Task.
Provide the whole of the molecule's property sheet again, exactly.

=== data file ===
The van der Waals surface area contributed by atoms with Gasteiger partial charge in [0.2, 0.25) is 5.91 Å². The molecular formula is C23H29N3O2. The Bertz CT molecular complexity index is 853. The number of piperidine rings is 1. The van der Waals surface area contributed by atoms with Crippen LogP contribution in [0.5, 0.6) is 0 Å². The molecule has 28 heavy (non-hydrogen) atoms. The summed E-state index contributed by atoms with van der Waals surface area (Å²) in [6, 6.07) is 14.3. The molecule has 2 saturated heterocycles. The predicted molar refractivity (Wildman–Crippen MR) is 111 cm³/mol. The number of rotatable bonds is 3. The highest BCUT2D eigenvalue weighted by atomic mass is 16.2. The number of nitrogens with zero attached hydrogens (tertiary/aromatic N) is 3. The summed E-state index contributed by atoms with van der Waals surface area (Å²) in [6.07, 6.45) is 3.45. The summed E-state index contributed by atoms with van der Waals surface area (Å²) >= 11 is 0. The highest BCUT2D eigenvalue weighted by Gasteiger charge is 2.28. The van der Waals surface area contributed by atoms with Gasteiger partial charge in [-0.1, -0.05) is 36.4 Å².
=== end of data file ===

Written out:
The van der Waals surface area contributed by atoms with Gasteiger partial charge in [0.2, 0.25) is 5.91 Å². The molecular formula is C23H29N3O2. The Bertz CT molecular complexity index is 853. The number of piperidine rings is 1. The van der Waals surface area contributed by atoms with Crippen LogP contribution in [0.5, 0.6) is 0 Å². The molecule has 28 heavy (non-hydrogen) atoms. The summed E-state index contributed by atoms with van der Waals surface area (Å²) in [6, 6.07) is 14.3. The molecule has 2 saturated heterocycles. The predicted molar refractivity (Wildman–Crippen MR) is 111 cm³/mol. The number of rotatable bonds is 3. The highest BCUT2D eigenvalue weighted by atomic mass is 16.2. The number of nitrogens with zero attached hydrogens (tertiary/aromatic N) is 3. The summed E-state index contributed by atoms with van der Waals surface area (Å²) in [6.07, 6.45) is 3.45. The summed E-state index contributed by atoms with van der Waals surface area (Å²) >= 11 is 0. The highest BCUT2D eigenvalue weighted by Gasteiger charge is 2.28. The van der Waals surface area contributed by atoms with Gasteiger partial charge in [-0.1, -0.05) is 36.4 Å².